Muni-bond buyers side with Jerry Seinfeld: NYC isn’t ‘dead forever’


“I have to explain to clients that the city isn’t on the verge of bankruptcy,” said Howard Cure, who has analyzed municipal bonds for more than 30 years and is head of municipal research at Evercore Wealth Management. “It’s not the 1970s.”

Which isn’t to say New York City, the epicenter of the coronavirus pandemic in March, doesn’t have serious problems.

Unemployment has swelled to 20%. Revenue in the city’s $88.2 billion budget is $7.1 billion lower than projected in January. Evictions loom. Violent crime is on the rise, with murders up 30% in the first seven months of the year and shootings up 177%, according to the New York Police Department. More than 420,000 residents left the city between March 1 and May 1, The New York Times estimated, based on an analysis of data from cellular phone towers. The Metropolitan Transportation Authority is warning of draconian service cuts that would upend residents’ daily lives.

But the dark headlines haven’t affected investors, who are more concerned with how far bond yields have dropped than they are about the demise of the most populous U.S. city, said Cooper Howard, director of fixed-income strategy at the Schwab Center for Financial Research, the firm’s independent research arm. The Federal Reserve’s commitment to keep interest rates near zero and lend to states and local governments if necessary—coupled with a wave of municipal debt payments this summer that were reinvested—has depressed yields to the lowest since the 1950s.

Howard, like other municipal analysts, is projecting credit-rating downgrades but not defaults on state and local government debt. The muni market expects that Congress will pass an aid package for states and local governments, he said. And states and cities entered the recession in relatively strong shape, having seen tax collections swell during the long economic expansion.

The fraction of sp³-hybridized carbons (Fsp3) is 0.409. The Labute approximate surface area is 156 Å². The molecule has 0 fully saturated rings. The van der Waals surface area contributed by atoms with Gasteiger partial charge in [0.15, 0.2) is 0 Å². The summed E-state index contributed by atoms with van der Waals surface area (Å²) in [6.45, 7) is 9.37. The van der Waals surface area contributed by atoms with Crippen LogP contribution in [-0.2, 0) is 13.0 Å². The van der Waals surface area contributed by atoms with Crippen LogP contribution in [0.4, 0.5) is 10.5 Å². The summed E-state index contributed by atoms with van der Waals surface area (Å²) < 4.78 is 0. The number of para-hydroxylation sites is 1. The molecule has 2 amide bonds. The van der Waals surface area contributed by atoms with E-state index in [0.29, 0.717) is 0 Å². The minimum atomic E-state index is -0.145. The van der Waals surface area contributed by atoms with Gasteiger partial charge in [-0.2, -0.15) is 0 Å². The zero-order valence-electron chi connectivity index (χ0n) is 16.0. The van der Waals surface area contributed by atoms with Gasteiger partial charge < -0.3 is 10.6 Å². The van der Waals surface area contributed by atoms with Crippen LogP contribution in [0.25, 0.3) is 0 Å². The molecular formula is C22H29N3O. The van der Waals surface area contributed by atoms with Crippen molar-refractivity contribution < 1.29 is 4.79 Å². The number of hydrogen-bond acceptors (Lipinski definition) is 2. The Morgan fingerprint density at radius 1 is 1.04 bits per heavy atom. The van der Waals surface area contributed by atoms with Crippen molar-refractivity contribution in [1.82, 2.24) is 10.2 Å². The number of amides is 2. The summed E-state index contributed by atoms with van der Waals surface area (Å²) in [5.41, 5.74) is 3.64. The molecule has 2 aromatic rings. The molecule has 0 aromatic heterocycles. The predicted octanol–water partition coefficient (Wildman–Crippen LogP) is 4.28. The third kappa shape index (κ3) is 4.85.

Mayor Bill de Blasio balanced this year’s budget using almost $3 billion in reserves and $3 billion of cost-saving measures, including cutting police overtime and cutting July’s police officer class. The mayor has threatened to lay off as many as 22,000 employees if the city and public employees unions can’t find $1 billion in savings by changing work rules, modifying health benefits and making similar changes.

The city is counting on a federal relief package and is pushing for state legislation that would allow it to borrow as much as $5 billion if that relief isn’t forthcoming.

The biggest risk is the trajectory of the virus itself: Although the percentage of people testing positive for the virus in the city has plummeted to less than 1%, a surge could lead to another round of shutdowns and spur more residents to leave the city.

Still, New York, the financial capital of the world, has a lot going for it. Wall Street’s profits soared to $10.7 billion in the first quarter, the most profitable quarter in more than a decade, as traders capitalized on volatility. Amazon and Facebook recently announced large leases in Midtown Manhattan. The city’s cultural institutions and universities won’t disappear, and neither will its attraction to strivers and tourists.

“Energy, attitude and personality cannot be ‘remoted’ through even the best fiber-optic lines,” Seinfeld wrote in a Times op-ed. “That’s the whole reason many of us moved to New York in the first place.”



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